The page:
Courtesy of Justice in Aging On Wednesday, the Treasury Department announced that people who receive Social Security Title II retirement, survivors’, and disability insurance benefits will not need to file tax returns to get their CARES Act Economic Impact Payments. While this is an important assurance, the Administration is still requiring millions of low-income seniors and people with disabilities who receive only Supplemental Security Income (SSI), Veterans (VA) Disability Compensation or Veterans Pension benefits to file a tax return in order to receive their stimulus payment.
Courtesy of Justice in Aging In a decision issued last week, a federal court judge in a nationwide class action ruled that Medicare beneficiaries who have been denied coverage for nursing facility services after transferring from hospitals because the hospital changed their status from “in patient” to “observation status” now have a right to appeal their classification, and potentially receive reimbursement from Medicare for the uncovered nursing facility charges.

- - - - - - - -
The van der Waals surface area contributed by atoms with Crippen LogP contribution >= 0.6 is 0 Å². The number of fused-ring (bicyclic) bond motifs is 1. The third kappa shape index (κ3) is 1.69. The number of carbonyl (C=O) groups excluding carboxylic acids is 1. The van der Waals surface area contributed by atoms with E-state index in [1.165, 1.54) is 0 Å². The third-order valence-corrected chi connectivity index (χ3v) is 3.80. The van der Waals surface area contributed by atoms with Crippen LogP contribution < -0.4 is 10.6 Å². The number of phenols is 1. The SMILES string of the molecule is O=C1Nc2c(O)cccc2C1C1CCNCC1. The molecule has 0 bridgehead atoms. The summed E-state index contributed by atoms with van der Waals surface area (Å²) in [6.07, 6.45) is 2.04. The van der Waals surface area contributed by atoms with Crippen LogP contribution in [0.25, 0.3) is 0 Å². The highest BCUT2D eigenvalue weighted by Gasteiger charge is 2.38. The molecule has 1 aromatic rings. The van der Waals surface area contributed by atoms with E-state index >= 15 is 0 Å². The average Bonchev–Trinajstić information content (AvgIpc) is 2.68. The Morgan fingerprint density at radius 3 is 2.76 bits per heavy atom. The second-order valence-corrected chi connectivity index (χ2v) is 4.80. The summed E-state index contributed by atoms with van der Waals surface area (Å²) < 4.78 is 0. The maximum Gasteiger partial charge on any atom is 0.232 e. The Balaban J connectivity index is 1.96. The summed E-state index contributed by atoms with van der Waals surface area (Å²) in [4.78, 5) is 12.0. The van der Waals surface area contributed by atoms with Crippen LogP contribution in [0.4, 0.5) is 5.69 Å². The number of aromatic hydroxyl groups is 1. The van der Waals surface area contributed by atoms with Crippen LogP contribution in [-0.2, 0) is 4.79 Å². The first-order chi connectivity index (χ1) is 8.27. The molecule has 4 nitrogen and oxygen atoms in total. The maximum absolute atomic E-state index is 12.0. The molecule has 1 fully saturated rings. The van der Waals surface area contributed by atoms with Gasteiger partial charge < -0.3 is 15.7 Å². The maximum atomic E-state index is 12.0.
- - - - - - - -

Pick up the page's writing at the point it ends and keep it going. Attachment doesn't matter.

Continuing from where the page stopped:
Courtesy of Justice in Aging SSA is not taking any new, manual actions to reduce, suspend, or delay any benefits during this period, although automated actions may continue. If an individual receives a communication threatening to suspend or discontinue benefits because SSA offices are closed, this is most likely a scam, and should be reported to the Inspector General.